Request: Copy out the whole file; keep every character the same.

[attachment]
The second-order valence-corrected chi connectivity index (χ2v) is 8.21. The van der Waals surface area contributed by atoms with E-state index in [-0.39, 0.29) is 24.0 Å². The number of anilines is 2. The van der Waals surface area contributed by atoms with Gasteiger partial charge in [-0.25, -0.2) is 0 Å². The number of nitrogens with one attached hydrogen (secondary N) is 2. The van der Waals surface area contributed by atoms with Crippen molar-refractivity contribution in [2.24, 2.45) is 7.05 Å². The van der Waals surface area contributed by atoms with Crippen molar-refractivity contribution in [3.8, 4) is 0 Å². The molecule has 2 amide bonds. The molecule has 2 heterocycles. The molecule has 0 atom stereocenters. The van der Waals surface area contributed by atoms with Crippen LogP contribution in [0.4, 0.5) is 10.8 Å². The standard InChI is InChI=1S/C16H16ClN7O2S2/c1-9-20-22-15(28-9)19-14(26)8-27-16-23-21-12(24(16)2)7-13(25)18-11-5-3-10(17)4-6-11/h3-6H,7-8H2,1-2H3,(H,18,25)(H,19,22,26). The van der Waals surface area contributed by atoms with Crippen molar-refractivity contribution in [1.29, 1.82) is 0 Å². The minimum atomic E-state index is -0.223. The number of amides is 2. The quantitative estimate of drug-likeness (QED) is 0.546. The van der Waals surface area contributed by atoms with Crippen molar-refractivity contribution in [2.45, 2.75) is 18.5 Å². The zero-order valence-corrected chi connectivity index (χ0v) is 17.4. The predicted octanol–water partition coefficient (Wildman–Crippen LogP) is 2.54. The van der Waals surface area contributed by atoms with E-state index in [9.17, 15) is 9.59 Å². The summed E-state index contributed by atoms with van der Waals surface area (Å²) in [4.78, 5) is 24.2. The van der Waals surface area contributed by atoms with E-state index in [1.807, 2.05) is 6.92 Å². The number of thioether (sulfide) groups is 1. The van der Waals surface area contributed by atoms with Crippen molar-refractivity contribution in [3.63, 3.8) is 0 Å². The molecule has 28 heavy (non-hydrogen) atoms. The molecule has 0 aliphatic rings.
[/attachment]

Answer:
The second-order valence-corrected chi connectivity index (χ2v) is 8.21. The van der Waals surface area contributed by atoms with E-state index in [-0.39, 0.29) is 24.0 Å². The number of anilines is 2. The van der Waals surface area contributed by atoms with Gasteiger partial charge in [-0.25, -0.2) is 0 Å². The number of nitrogens with one attached hydrogen (secondary N) is 2. The van der Waals surface area contributed by atoms with Crippen molar-refractivity contribution in [2.24, 2.45) is 7.05 Å². The van der Waals surface area contributed by atoms with Crippen molar-refractivity contribution in [3.8, 4) is 0 Å². The molecule has 2 amide bonds. The molecule has 2 heterocycles. The molecule has 0 atom stereocenters. The van der Waals surface area contributed by atoms with Crippen LogP contribution in [0.4, 0.5) is 10.8 Å². The standard InChI is InChI=1S/C16H16ClN7O2S2/c1-9-20-22-15(28-9)19-14(26)8-27-16-23-21-12(24(16)2)7-13(25)18-11-5-3-10(17)4-6-11/h3-6H,7-8H2,1-2H3,(H,18,25)(H,19,22,26). The van der Waals surface area contributed by atoms with Crippen molar-refractivity contribution in [1.29, 1.82) is 0 Å². The minimum atomic E-state index is -0.223. The number of amides is 2. The quantitative estimate of drug-likeness (QED) is 0.546. The van der Waals surface area contributed by atoms with Crippen molar-refractivity contribution in [2.45, 2.75) is 18.5 Å². The zero-order valence-corrected chi connectivity index (χ0v) is 17.4. The predicted octanol–water partition coefficient (Wildman–Crippen LogP) is 2.54. The van der Waals surface area contributed by atoms with E-state index in [9.17, 15) is 9.59 Å². The summed E-state index contributed by atoms with van der Waals surface area (Å²) in [4.78, 5) is 24.2. The van der Waals surface area contributed by atoms with E-state index in [1.807, 2.05) is 6.92 Å². The number of thioether (sulfide) groups is 1. The van der Waals surface area contributed by atoms with Crippen molar-refractivity contribution in [3.63, 3.8) is 0 Å². The molecule has 28 heavy (non-hydrogen) atoms. The molecule has 0 aliphatic rings.